The demand outlook continues to dominate CRUDE OIL direction, with gloomy forecasts applying pressure on prices. Disappointing manufacturing PMI data out of the US and Germany last week added to the downward pressure.

There has been some level of support provided by the tensions in the Straits of Hormuz, with a stronger military presence in the area deemed necessary to protect supply routes. In addition, the number of US rigs in production fell to the lowest since February as at July 26, according to the Baker Hughes index, which might suggest lower supply from that region. China imported a record 7.72 million tons of crude oil from Saudi Arabia in June, the latest China customs data show.

West Texas Intermediate (WTI) flirted with the 200- and 55-day moving averages at $56.835 and $56.995 respectively toward the end of last week, and today saw the first opening price above the 200-day average in two weeks. WTI is now at $57.13 and also trading above the 55-day moving average.

WTI Daily Chart

Source: OANDA fxTrade


WHEAT looks set to snap a two-month rising streak this month, holding below the 100-month moving average for an 11th straight month. Speculative investors were net sellers of the commodity for a third consecutive week, reducing net long positions to the lowest in six weeks.

An industry agency in Russia raised its forecast for the country’s wheat crops to 76.4 million tons for this season from 76.1 million at the previous estimate. However, it noted that a lack of rain in Siberia, where harvesting is due to commence at the end of August, could disrupt this forecast. Meanwhile, Argentina, the world’s sixth biggest producer, is looking at a record output for this season, and could increase its portion of global wheat exports to 7.7%.

SOYBEAN prices are finding support from speculation that China is about to increase its imports of US soybeans as the trade negotiations with the US restart. Indeed, the Xinhua News agency has reported that “several million tons” of US soybeans have been shipped to China since the two leaders agreed to resume talks last month. There are also rumours that some China companies will be given dispensation to have tariffs on US soy imports waived.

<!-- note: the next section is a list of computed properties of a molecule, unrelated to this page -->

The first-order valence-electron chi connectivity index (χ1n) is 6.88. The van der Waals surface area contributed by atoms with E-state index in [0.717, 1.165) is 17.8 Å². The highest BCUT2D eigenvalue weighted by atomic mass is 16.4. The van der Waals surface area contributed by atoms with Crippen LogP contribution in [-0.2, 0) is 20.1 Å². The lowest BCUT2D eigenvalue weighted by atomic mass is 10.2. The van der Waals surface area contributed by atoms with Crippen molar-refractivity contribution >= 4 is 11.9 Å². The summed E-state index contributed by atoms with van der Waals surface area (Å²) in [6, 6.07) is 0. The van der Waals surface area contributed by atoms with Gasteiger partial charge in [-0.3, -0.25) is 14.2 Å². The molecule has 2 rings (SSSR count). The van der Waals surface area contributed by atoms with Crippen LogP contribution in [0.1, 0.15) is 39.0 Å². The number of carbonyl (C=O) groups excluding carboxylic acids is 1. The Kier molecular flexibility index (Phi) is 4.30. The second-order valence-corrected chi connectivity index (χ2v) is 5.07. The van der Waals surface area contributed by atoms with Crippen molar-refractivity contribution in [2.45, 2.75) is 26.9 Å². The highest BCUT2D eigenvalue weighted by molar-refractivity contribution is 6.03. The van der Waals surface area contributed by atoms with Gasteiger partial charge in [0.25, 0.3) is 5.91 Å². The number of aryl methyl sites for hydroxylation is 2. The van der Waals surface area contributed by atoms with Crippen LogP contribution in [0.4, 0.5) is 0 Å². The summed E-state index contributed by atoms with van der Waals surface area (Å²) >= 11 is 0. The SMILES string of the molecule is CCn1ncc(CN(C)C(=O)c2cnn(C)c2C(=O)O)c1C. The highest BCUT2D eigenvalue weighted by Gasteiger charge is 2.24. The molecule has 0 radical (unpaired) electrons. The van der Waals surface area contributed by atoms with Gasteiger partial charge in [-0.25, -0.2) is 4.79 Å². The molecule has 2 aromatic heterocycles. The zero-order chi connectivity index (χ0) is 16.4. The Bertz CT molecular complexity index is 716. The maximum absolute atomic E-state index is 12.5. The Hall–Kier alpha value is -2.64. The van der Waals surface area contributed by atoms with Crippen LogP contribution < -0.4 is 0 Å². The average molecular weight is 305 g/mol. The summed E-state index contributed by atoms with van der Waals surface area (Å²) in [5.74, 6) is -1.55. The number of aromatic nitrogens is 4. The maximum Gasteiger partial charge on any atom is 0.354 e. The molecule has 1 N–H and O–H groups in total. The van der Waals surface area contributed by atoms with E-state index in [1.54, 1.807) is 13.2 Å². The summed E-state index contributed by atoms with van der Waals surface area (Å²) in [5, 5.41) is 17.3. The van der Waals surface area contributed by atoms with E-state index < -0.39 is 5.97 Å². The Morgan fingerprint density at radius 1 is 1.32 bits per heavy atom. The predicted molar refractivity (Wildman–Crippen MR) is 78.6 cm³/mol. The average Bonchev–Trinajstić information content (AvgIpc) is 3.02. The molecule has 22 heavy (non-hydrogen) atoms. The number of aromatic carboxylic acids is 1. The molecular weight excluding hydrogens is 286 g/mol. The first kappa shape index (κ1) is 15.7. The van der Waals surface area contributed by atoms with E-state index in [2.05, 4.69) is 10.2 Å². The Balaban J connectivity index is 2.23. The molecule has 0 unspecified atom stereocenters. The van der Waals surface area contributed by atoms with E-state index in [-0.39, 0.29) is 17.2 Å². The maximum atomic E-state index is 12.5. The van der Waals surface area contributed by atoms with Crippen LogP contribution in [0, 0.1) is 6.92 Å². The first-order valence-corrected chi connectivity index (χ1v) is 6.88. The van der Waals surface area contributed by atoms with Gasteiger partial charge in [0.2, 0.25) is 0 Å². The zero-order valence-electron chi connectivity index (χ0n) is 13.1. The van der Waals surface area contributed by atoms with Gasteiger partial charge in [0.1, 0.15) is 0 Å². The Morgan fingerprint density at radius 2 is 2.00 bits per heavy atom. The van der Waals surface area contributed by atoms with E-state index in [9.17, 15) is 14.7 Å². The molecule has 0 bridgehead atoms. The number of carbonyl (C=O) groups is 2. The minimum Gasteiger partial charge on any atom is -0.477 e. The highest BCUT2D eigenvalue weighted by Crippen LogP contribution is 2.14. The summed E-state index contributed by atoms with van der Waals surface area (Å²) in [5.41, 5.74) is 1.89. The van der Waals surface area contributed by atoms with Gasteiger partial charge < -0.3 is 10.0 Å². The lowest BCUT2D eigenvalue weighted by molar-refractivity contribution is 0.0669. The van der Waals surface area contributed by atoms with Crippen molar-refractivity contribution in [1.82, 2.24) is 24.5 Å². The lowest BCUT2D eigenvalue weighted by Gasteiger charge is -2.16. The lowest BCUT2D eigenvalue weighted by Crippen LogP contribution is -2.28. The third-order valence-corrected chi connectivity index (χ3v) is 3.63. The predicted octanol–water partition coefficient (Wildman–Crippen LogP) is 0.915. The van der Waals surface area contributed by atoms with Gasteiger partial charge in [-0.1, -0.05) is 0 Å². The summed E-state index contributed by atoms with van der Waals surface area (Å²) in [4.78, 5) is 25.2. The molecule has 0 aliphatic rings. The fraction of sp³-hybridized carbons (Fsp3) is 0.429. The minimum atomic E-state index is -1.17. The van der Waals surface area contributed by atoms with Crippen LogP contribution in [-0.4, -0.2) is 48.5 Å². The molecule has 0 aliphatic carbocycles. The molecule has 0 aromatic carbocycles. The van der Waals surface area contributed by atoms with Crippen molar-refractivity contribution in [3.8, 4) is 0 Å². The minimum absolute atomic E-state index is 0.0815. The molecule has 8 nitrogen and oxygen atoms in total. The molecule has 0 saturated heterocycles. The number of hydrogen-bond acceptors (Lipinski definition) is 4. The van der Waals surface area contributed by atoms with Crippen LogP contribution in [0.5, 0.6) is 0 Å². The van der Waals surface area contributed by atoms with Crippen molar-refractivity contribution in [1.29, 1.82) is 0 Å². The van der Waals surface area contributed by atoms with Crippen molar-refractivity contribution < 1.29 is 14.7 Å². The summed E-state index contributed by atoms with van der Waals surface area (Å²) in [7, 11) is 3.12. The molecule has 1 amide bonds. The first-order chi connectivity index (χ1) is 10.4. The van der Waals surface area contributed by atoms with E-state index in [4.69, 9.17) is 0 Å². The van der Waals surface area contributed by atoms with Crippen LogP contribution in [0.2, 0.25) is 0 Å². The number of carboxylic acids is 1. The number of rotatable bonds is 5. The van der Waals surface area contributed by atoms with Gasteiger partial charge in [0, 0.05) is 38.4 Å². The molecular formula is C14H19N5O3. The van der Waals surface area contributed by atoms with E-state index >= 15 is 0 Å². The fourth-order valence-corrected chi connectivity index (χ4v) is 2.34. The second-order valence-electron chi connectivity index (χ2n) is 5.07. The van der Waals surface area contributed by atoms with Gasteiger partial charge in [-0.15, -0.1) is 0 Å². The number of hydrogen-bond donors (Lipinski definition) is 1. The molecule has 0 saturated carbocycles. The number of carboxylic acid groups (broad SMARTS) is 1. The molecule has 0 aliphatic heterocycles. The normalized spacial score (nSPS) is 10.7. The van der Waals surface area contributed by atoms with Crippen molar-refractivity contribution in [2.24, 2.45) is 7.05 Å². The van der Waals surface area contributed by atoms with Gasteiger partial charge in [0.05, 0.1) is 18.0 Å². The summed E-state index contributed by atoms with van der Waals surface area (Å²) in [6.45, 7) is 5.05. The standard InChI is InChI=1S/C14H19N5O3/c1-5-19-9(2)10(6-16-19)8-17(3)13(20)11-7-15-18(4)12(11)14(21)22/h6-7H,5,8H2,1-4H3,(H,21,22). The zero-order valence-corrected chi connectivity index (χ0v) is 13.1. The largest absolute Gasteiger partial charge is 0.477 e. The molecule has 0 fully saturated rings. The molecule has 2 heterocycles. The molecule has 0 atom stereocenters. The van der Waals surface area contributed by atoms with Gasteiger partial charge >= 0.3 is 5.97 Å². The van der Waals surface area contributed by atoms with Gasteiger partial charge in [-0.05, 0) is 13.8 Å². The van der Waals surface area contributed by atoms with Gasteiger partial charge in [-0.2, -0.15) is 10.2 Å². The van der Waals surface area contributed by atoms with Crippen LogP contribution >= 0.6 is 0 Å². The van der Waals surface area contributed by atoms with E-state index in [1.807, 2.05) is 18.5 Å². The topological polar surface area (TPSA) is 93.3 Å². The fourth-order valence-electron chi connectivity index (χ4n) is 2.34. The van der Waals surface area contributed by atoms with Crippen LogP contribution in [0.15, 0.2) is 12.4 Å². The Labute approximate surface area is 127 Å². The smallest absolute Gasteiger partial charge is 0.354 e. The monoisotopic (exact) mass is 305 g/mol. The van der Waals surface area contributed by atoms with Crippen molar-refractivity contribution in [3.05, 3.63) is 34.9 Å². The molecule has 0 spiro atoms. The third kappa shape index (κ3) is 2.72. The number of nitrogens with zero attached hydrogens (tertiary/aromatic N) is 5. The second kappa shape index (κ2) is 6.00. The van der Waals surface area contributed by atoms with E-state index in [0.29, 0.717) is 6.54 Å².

Speculative accounts were net sellers of the commodity in the week to July 23, pulling net long positions from near-six month highs, according to CFTC data. Prices are hovering above the 200-day moving average at 8.7823 as the 55-day moving average is poised to cross above the 100-day moving average for the first time since April 17.

Soybeans Daily Chart

Source: OANDA fxTrade

SUGAR prices have been testing the 55-day moving average for the past few sessions, but so far have failed to sustain any move above it. Speculative accounts are positioned for a move higher, though the total of net long positions is at its lowest in five weeks.

CORN is hovering near four-week lows and has traded below the 55-day moving average for the past three days. Speculative investors were net sellers of corn for a second straight week to July 23 and remain bearish on the commodity, with net short positions at the highest since the week of June 4, according to CFTC data.

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Andrew Robinson

Andrew Robinson

Senior Market Analyst at MarketPulse
A seasoned professional with more than 30 years’ experience in foreign exchange, interest rates and commodities, Andrew Robinson is a senior market analyst with OANDA, responsible for providing timely and relevant market commentary and live market analysis throughout the Asia-Pacific region. Having previously worked in Europe, since moving to Singapore he worked with several leading institutions including Bloomberg, Saxo Capital Markets and Informa Global Markets, proving FX strategies based on a combination of technical and fundamental analysis as well as market flow information. Andrew began his career as an FX dealer with NatWest and the Royal Bank of Scotland in the UK.
Andrew Robinson